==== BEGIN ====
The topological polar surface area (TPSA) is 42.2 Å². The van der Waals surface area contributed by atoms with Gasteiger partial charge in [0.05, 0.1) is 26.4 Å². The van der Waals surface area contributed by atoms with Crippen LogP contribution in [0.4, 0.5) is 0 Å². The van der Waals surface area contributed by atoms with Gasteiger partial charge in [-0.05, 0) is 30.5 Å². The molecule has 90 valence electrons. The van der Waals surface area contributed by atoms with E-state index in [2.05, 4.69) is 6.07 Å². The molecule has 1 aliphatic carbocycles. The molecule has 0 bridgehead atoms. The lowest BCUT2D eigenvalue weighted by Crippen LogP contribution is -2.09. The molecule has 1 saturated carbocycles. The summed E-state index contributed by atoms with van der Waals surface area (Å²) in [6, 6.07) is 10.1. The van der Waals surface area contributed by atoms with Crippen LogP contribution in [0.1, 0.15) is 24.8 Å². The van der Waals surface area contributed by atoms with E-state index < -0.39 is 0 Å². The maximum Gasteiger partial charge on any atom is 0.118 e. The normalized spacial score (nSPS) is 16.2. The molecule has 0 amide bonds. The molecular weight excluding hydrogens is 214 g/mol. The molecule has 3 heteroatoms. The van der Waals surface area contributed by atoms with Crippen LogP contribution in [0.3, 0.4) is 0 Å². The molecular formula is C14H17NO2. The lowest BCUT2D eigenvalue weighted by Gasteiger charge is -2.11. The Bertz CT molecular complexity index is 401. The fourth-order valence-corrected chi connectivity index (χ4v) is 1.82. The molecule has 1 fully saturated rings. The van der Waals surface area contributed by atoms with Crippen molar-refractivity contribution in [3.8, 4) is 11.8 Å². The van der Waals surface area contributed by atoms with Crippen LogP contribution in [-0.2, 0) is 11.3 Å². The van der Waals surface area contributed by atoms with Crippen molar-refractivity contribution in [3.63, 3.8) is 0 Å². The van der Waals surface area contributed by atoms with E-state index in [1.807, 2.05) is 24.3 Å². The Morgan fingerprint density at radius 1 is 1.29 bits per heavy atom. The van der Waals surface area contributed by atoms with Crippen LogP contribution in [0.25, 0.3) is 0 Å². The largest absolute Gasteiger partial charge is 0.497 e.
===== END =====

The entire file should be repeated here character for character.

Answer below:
The topological polar surface area (TPSA) is 42.2 Å². The van der Waals surface area contributed by atoms with Gasteiger partial charge in [0.05, 0.1) is 26.4 Å². The van der Waals surface area contributed by atoms with Crippen LogP contribution in [0.4, 0.5) is 0 Å². The van der Waals surface area contributed by atoms with Gasteiger partial charge in [-0.05, 0) is 30.5 Å². The molecule has 90 valence electrons. The van der Waals surface area contributed by atoms with E-state index in [2.05, 4.69) is 6.07 Å². The molecule has 1 aliphatic carbocycles. The molecule has 0 bridgehead atoms. The lowest BCUT2D eigenvalue weighted by Crippen LogP contribution is -2.09. The molecule has 1 saturated carbocycles. The summed E-state index contributed by atoms with van der Waals surface area (Å²) in [6, 6.07) is 10.1. The van der Waals surface area contributed by atoms with Crippen LogP contribution in [0.1, 0.15) is 24.8 Å². The van der Waals surface area contributed by atoms with E-state index < -0.39 is 0 Å². The maximum Gasteiger partial charge on any atom is 0.118 e. The normalized spacial score (nSPS) is 16.2. The molecule has 0 amide bonds. The molecular weight excluding hydrogens is 214 g/mol. The molecule has 3 heteroatoms. The van der Waals surface area contributed by atoms with Crippen LogP contribution in [0.3, 0.4) is 0 Å². The molecular formula is C14H17NO2. The lowest BCUT2D eigenvalue weighted by Gasteiger charge is -2.11. The Bertz CT molecular complexity index is 401. The fourth-order valence-corrected chi connectivity index (χ4v) is 1.82. The molecule has 1 fully saturated rings. The van der Waals surface area contributed by atoms with Crippen molar-refractivity contribution in [3.8, 4) is 11.8 Å². The van der Waals surface area contributed by atoms with Crippen LogP contribution in [-0.2, 0) is 11.3 Å². The van der Waals surface area contributed by atoms with Crippen molar-refractivity contribution in [3.63, 3.8) is 0 Å². The van der Waals surface area contributed by atoms with E-state index in [1.807, 2.05) is 24.3 Å². The Morgan fingerprint density at radius 1 is 1.29 bits per heavy atom. The van der Waals surface area contributed by atoms with Crippen LogP contribution in [0.25, 0.3) is 0 Å². The largest absolute Gasteiger partial charge is 0.497 e.